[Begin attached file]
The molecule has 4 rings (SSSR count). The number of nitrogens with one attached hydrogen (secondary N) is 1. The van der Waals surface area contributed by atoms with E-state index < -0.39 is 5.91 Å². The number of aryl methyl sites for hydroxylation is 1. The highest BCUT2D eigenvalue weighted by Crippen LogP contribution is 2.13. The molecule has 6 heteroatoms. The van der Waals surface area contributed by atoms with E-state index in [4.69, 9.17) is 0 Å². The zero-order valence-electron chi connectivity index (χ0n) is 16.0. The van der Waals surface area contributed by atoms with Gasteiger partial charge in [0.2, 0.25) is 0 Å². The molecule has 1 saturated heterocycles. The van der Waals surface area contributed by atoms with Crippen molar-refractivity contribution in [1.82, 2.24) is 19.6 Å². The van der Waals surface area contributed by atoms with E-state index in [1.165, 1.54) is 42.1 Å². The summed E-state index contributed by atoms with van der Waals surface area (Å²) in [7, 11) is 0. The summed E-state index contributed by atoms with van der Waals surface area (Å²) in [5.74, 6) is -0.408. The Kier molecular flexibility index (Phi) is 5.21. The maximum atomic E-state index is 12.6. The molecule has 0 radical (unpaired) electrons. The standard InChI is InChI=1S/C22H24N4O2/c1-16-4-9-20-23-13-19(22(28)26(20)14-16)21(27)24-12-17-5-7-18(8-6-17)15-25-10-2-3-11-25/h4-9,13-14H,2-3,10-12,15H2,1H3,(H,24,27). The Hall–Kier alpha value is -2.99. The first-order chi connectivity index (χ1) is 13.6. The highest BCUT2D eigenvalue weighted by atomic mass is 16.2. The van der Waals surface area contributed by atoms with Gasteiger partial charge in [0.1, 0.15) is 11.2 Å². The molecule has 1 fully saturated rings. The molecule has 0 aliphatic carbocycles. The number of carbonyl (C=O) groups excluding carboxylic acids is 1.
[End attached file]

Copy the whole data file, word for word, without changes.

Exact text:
The molecule has 4 rings (SSSR count). The number of nitrogens with one attached hydrogen (secondary N) is 1. The van der Waals surface area contributed by atoms with E-state index < -0.39 is 5.91 Å². The number of aryl methyl sites for hydroxylation is 1. The highest BCUT2D eigenvalue weighted by Crippen LogP contribution is 2.13. The molecule has 6 heteroatoms. The van der Waals surface area contributed by atoms with E-state index in [4.69, 9.17) is 0 Å². The zero-order valence-electron chi connectivity index (χ0n) is 16.0. The van der Waals surface area contributed by atoms with Gasteiger partial charge in [0.2, 0.25) is 0 Å². The molecule has 1 saturated heterocycles. The van der Waals surface area contributed by atoms with Crippen molar-refractivity contribution in [1.82, 2.24) is 19.6 Å². The van der Waals surface area contributed by atoms with E-state index in [1.165, 1.54) is 42.1 Å². The summed E-state index contributed by atoms with van der Waals surface area (Å²) in [7, 11) is 0. The summed E-state index contributed by atoms with van der Waals surface area (Å²) in [5.74, 6) is -0.408. The Kier molecular flexibility index (Phi) is 5.21. The maximum atomic E-state index is 12.6. The molecule has 0 radical (unpaired) electrons. The standard InChI is InChI=1S/C22H24N4O2/c1-16-4-9-20-23-13-19(22(28)26(20)14-16)21(27)24-12-17-5-7-18(8-6-17)15-25-10-2-3-11-25/h4-9,13-14H,2-3,10-12,15H2,1H3,(H,24,27). The Hall–Kier alpha value is -2.99. The first-order chi connectivity index (χ1) is 13.6. The highest BCUT2D eigenvalue weighted by atomic mass is 16.2. The van der Waals surface area contributed by atoms with Gasteiger partial charge in [0.1, 0.15) is 11.2 Å². The molecule has 1 fully saturated rings. The molecule has 0 aliphatic carbocycles. The number of carbonyl (C=O) groups excluding carboxylic acids is 1.